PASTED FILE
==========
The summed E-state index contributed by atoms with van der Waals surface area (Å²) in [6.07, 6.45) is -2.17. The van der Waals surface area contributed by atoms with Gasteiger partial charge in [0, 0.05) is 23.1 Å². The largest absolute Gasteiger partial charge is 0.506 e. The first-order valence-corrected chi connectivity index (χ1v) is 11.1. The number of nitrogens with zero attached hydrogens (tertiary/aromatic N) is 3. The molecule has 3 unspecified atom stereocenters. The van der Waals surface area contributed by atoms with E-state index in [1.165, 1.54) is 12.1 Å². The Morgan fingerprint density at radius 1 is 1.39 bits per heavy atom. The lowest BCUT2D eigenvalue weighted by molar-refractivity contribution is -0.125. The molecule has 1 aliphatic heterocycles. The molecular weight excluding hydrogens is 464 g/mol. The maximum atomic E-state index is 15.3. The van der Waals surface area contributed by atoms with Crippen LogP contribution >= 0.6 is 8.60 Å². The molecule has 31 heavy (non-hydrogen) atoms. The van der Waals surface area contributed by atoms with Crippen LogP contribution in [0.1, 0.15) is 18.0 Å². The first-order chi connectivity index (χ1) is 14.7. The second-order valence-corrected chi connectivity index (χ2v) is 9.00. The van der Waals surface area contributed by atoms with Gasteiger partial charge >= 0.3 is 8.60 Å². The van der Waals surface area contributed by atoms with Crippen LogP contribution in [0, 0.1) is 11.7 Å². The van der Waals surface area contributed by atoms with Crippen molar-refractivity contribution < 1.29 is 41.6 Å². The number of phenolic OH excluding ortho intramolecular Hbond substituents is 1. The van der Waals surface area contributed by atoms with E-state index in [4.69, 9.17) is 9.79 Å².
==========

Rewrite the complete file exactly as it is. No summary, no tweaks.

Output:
The summed E-state index contributed by atoms with van der Waals surface area (Å²) in [6.07, 6.45) is -2.17. The van der Waals surface area contributed by atoms with Gasteiger partial charge in [0, 0.05) is 23.1 Å². The largest absolute Gasteiger partial charge is 0.506 e. The first-order valence-corrected chi connectivity index (χ1v) is 11.1. The number of nitrogens with zero attached hydrogens (tertiary/aromatic N) is 3. The molecule has 3 unspecified atom stereocenters. The van der Waals surface area contributed by atoms with E-state index in [1.165, 1.54) is 12.1 Å². The Morgan fingerprint density at radius 1 is 1.39 bits per heavy atom. The lowest BCUT2D eigenvalue weighted by molar-refractivity contribution is -0.125. The molecule has 1 aliphatic heterocycles. The molecular weight excluding hydrogens is 464 g/mol. The maximum atomic E-state index is 15.3. The van der Waals surface area contributed by atoms with Crippen LogP contribution >= 0.6 is 8.60 Å². The molecule has 31 heavy (non-hydrogen) atoms. The van der Waals surface area contributed by atoms with Crippen LogP contribution in [0.1, 0.15) is 18.0 Å². The first-order chi connectivity index (χ1) is 14.7. The second-order valence-corrected chi connectivity index (χ2v) is 9.00. The van der Waals surface area contributed by atoms with Gasteiger partial charge >= 0.3 is 8.60 Å². The van der Waals surface area contributed by atoms with Crippen LogP contribution in [0, 0.1) is 11.7 Å². The van der Waals surface area contributed by atoms with Crippen molar-refractivity contribution < 1.29 is 41.6 Å². The number of phenolic OH excluding ortho intramolecular Hbond substituents is 1. The van der Waals surface area contributed by atoms with E-state index in [4.69, 9.17) is 9.79 Å².